Client: Gary and Carolyn Goldman
Civil Engineer: Johnson & Associates, Inc.
Structural Engineer: Engineering Solutions, Inc.
Consultants: Smith Lighting (lighting); Logo designed by: Rachel Shingleton; Smith & Pickel Construction, Inc.(General Contractor)
Project Year: 2010
Project Area: 2,573 sqf
Photographs: Scott McDonald © Hedrich Blessing
The AIA recently unveiled their 2012 legislative agenda, and has made it clear that creating jobs in the design and construction industry are a priority. We have been covering the numerous initiatives that the AIA has been implementing over the past year ranging from the Stalled Building Index, the regularly updated Architectural Billing Index and their update of the 2030 Commitment Reporting Tool. Of particular importance, especially for those of us who are running small firms or contemplating breaking into this fragile market as a sole proprietor, is an emphasis on fostering our growth. With the bulk of firms falling into this category – 95% of all firms in the US employ 50 or fewer people – this initiative should put some pressure on the political machine that has the authority to reign in the tax rates on small entrepreneurs and stimulate growth through the reevaluation of private sector lending. In tandem with this concerted effort by the AIA, it is practically imperative as a small business owner, that we take control and become much more fluid in an increasingly amorphous and uncertain environment. Whether it is by seeking out non-traditional design opportunities, or introducing new initiatives that are unique to your firm, we as a design community are certainly up to the task. (See Jennifer Kennedy’s recent article on the topic here.)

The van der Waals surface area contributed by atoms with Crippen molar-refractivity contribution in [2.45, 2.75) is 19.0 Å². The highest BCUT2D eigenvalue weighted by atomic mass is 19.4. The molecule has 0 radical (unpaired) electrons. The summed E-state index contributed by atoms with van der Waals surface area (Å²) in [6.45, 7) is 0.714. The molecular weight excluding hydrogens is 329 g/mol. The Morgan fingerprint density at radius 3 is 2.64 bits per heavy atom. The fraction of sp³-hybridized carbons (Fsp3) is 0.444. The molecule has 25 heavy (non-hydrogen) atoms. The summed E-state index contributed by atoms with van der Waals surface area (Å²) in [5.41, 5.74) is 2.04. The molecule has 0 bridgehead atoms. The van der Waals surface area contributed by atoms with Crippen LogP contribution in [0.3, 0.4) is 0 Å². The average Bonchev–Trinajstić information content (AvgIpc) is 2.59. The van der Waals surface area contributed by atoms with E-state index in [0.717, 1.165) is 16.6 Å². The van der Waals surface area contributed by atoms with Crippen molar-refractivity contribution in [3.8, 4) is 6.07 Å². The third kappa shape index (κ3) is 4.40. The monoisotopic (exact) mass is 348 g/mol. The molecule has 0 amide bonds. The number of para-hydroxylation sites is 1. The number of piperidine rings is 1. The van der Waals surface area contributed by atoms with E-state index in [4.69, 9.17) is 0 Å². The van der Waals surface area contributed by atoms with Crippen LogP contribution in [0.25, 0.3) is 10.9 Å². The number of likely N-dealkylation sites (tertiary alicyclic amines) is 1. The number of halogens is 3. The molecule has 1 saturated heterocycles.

To see more of the AIA’s 2012 Legislative Agenda topics visit them here.
By David Fano and Steve Sanderson, edited by Julie Quon
A well-known and often cited truism of architecture notes that forty (as in years) is considered young for an architect and most don’t start hitting their stride until they’re seventy. This may partially explain why well-known architects seem to live forever… they’re simply too busy to die. What is often omitted from this narrative is how the architects spent the first twenty (or so) years of their careers as freshly minted graduates prior to being recognized by their peers in the profession as “making it”.
If you approach any architect about their early-career experience in the profession you will get slightly different versions of the same story. They are all, in essence, about paying your dues.
- Taking a low-paying position for an A or B-list architect, where the compensation for long hours is the privilege of anonymous design on important projects, and in return a few hours are spent outside of the studio (usually with a group of similarly indebted classmates) on open design competitions that pay trifle stipends.
- Taking a low-paying adjunct teaching position, ideally in a design studio, where compensation for long hours is the privilege of working on your design interests with students in order to become a part of the elite tastemakers and to one day be shortlisted for an exclusive cultural competition.